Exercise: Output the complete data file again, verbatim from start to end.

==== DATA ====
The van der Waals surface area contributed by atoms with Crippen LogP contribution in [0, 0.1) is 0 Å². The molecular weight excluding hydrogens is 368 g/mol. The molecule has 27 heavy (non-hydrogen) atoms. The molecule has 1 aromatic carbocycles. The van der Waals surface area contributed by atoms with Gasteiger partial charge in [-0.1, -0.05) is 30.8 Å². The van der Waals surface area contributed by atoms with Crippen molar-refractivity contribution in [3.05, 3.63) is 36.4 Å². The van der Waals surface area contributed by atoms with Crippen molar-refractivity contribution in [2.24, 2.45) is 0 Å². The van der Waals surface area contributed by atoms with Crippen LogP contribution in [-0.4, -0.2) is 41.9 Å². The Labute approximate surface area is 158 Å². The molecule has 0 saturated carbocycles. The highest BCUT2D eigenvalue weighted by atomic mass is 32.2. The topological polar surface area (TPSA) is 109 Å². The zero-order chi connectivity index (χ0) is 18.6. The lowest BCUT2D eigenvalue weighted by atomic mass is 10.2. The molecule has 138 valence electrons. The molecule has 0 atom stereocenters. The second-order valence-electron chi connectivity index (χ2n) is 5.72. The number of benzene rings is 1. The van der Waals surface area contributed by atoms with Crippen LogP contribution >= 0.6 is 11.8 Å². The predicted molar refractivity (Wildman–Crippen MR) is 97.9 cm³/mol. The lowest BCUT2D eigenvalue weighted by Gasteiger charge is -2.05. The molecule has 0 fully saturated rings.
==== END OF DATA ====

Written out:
The van der Waals surface area contributed by atoms with Crippen LogP contribution in [0, 0.1) is 0 Å². The molecular weight excluding hydrogens is 368 g/mol. The molecule has 27 heavy (non-hydrogen) atoms. The molecule has 1 aromatic carbocycles. The van der Waals surface area contributed by atoms with Gasteiger partial charge in [-0.1, -0.05) is 30.8 Å². The van der Waals surface area contributed by atoms with Crippen molar-refractivity contribution in [3.05, 3.63) is 36.4 Å². The van der Waals surface area contributed by atoms with Crippen molar-refractivity contribution in [2.24, 2.45) is 0 Å². The van der Waals surface area contributed by atoms with Crippen LogP contribution in [-0.4, -0.2) is 41.9 Å². The Labute approximate surface area is 158 Å². The molecule has 0 saturated carbocycles. The highest BCUT2D eigenvalue weighted by atomic mass is 32.2. The topological polar surface area (TPSA) is 109 Å². The zero-order chi connectivity index (χ0) is 18.6. The lowest BCUT2D eigenvalue weighted by atomic mass is 10.2. The molecule has 138 valence electrons. The molecule has 0 atom stereocenters. The second-order valence-electron chi connectivity index (χ2n) is 5.72. The number of benzene rings is 1. The van der Waals surface area contributed by atoms with Crippen LogP contribution >= 0.6 is 11.8 Å². The predicted molar refractivity (Wildman–Crippen MR) is 97.9 cm³/mol. The lowest BCUT2D eigenvalue weighted by Gasteiger charge is -2.05. The molecule has 0 fully saturated rings.